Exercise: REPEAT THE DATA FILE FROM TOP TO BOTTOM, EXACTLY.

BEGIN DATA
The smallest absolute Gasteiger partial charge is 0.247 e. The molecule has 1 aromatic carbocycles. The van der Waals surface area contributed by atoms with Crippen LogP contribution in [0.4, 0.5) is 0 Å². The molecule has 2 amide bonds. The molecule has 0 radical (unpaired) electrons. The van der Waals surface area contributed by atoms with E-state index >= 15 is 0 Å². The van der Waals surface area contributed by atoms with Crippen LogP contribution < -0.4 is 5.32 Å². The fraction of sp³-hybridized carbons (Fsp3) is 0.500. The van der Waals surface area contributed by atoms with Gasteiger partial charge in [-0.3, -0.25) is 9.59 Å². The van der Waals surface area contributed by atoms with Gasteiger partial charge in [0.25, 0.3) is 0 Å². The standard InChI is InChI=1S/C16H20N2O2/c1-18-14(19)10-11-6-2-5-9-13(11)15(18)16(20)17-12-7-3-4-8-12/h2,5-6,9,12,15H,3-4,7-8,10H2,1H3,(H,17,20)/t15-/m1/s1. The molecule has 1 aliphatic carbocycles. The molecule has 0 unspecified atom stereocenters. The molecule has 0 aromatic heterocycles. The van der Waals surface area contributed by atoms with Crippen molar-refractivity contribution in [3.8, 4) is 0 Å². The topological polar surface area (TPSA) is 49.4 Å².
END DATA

The smallest absolute Gasteiger partial charge is 0.247 e. The molecule has 1 aromatic carbocycles. The van der Waals surface area contributed by atoms with Crippen LogP contribution in [0.4, 0.5) is 0 Å². The molecule has 2 amide bonds. The molecule has 0 radical (unpaired) electrons. The van der Waals surface area contributed by atoms with E-state index >= 15 is 0 Å². The van der Waals surface area contributed by atoms with Crippen LogP contribution < -0.4 is 5.32 Å². The fraction of sp³-hybridized carbons (Fsp3) is 0.500. The van der Waals surface area contributed by atoms with Gasteiger partial charge in [-0.3, -0.25) is 9.59 Å². The van der Waals surface area contributed by atoms with Gasteiger partial charge in [0.25, 0.3) is 0 Å². The standard InChI is InChI=1S/C16H20N2O2/c1-18-14(19)10-11-6-2-5-9-13(11)15(18)16(20)17-12-7-3-4-8-12/h2,5-6,9,12,15H,3-4,7-8,10H2,1H3,(H,17,20)/t15-/m1/s1. The molecule has 1 aliphatic carbocycles. The molecule has 0 unspecified atom stereocenters. The molecule has 0 aromatic heterocycles. The van der Waals surface area contributed by atoms with Crippen molar-refractivity contribution in [3.8, 4) is 0 Å². The topological polar surface area (TPSA) is 49.4 Å².